Kamis, 06 Desember 2012

What You Need To Know About Food Borne Illness And Psoriasis!

I just finished reading an article on how prevalent food borne illness has become. According to the Center For Disease Control, contaminated food causes 48 million cases of sickness annually. This staggering number represents approximately 15% of the population of the United States! The CDC goes on to say that while the overwhelming majority of cases are mild and self-limiting, there is still a good amount of severe cases which results in over 100,000 hospital admissions and 3000 deaths per year.

Any ingestion of contaminated food can result in food borne illness. The tainted food can host a wide variety of organisms from bacteria to viruses to parasites. Fortunately, more often than not, the result of eating tainted food is limited to symptoms of the gastrointestinal tract such as nausea, vomiting and diarrhea. Such symptoms are very often self-limiting and only last a day or two with more sever ailments resolving within a week.

So exactly how can a person protect themselves against food borne illness and what does this have to do with psoriasis? The first question is pretty straightforward. All aspects of food handling from grocery shopping to cleaning, to cooking, to storage and finally to disposal, all have certain rules that govern how to properly do all these tasks. While most people seem to take these things for granted, the prudent person will take the time to learn the exact steps necessary to perform each task without incurring any unnecessary risk. You need to know all about the proper cooking temperatures to kill off bacteria in different foods.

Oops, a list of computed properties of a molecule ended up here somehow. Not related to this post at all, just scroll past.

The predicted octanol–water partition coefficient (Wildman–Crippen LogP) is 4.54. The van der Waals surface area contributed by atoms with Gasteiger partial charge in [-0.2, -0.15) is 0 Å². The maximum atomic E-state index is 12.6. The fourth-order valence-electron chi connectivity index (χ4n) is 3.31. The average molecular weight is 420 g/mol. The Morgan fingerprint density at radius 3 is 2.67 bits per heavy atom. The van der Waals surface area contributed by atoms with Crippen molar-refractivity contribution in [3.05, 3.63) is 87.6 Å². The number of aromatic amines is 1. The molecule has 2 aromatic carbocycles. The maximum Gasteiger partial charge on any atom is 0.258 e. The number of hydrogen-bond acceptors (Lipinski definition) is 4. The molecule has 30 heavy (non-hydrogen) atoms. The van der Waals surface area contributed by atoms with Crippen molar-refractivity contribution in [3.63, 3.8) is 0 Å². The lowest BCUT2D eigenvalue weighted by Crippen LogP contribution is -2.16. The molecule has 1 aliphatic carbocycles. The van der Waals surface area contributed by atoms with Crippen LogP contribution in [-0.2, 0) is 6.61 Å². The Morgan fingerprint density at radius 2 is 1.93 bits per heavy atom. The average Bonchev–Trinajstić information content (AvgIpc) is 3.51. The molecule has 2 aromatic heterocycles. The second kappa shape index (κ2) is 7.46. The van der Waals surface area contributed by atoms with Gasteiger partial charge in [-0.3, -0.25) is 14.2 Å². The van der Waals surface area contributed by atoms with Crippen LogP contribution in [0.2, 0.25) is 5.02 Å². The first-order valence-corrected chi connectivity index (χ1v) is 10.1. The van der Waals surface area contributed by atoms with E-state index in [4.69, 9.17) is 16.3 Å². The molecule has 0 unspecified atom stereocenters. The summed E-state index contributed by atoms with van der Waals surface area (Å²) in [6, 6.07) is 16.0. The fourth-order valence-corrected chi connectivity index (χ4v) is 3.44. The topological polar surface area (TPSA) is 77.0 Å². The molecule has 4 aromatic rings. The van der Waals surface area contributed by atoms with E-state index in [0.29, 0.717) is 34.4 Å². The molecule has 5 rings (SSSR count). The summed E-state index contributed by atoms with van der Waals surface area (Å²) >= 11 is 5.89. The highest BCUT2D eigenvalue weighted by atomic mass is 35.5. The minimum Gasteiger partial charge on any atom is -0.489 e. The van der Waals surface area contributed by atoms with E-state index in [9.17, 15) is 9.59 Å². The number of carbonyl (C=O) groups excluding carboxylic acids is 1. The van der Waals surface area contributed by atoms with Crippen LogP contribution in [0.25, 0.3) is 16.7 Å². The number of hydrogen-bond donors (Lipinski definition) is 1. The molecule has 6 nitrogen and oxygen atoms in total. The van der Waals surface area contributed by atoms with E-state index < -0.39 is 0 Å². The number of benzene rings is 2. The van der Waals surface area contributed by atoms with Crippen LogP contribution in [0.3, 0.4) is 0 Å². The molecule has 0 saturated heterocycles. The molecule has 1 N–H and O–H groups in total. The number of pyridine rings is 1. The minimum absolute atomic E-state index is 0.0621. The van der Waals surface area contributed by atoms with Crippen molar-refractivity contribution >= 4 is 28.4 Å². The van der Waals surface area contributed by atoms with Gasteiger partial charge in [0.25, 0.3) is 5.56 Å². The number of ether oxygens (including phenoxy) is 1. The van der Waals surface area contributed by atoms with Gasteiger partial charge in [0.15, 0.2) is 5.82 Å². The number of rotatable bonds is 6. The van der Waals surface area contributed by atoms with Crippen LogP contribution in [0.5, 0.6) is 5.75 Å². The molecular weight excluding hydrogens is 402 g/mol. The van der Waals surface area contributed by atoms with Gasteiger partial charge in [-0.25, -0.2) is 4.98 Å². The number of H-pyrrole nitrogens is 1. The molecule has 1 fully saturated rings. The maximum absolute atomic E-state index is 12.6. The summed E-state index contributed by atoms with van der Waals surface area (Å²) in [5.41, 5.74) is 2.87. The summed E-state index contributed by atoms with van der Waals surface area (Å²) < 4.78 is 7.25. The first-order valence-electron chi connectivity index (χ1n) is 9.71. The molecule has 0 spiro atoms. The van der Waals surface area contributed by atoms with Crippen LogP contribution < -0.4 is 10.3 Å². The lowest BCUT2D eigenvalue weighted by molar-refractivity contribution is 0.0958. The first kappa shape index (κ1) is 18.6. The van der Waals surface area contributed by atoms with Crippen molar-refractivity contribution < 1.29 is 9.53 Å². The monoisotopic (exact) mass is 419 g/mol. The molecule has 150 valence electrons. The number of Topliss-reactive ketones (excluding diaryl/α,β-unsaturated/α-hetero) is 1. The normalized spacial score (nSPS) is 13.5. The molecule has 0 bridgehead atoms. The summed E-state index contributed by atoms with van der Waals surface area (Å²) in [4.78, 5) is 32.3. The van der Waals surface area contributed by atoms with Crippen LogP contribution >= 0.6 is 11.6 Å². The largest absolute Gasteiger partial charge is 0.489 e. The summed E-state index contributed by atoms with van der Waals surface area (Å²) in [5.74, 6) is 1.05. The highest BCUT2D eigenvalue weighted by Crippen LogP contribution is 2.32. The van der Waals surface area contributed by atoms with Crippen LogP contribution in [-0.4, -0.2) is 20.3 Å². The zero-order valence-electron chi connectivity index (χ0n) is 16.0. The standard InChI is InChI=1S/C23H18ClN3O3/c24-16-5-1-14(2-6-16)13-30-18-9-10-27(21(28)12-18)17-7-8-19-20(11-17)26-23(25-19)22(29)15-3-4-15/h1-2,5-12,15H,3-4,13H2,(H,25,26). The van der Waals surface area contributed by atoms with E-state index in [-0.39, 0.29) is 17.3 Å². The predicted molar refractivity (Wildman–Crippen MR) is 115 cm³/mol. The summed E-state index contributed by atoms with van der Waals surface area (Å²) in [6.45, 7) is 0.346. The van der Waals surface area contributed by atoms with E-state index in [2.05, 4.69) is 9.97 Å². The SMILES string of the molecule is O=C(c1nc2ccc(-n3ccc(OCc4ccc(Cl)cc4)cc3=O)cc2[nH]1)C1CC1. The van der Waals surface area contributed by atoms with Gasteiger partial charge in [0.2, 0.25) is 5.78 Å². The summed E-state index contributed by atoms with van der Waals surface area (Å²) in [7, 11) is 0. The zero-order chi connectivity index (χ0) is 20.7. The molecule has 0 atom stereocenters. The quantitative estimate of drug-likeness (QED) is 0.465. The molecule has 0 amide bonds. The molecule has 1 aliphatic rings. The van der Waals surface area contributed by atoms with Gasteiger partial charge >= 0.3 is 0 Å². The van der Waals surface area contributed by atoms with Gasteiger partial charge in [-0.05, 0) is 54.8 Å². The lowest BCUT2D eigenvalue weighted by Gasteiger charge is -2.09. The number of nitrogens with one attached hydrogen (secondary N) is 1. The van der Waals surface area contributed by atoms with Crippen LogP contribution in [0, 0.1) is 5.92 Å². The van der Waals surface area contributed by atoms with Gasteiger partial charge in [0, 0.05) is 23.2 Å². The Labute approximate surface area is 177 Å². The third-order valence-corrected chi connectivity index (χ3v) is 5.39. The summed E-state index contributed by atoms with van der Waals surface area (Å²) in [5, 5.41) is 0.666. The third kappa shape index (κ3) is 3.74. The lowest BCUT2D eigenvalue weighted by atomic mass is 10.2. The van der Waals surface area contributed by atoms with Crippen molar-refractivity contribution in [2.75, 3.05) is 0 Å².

You need to know all about the proper refrigeration techniques and how soon cooked food needs to be refrigerated instead of being left out to spoil. You need to know all about the proper cleaning of your cooking utensils and cutting boards and the use of dirty dish rags instead of paper towels which are discarded right away. Even after all of this learning is taken care of, you might still not be protected because according to the CDC, in 2008, 52% of all single source incidents were the result of eating outside the home while only 15% were the result of eating in your own home. In other words, while you may take all the necessary precautions, others, read: restaurant workers, may not!

The second question regarding the relationship to psoriasis is as follows. Certain risk groups are more susceptible to contracting a food borne illness more so than other groups. These higher risk individuals include the elderly population, families with small children, and any group of people with an immune system disorder. All three of these groups have an immune system which is functioning in a capacity that is less than ideal. Their ability to fight off an impending food borne illness attack is less than that of a healthy middle age individual.

Since psoriasis patients have a compromised immune system, they are inherently at risk for contracting a food borne illness versus a normal person when either one is faced with such a challenge. The normal person might just feel uncomfortable while the psoriasis patient might get completely sick. So do not ever let your guard down!

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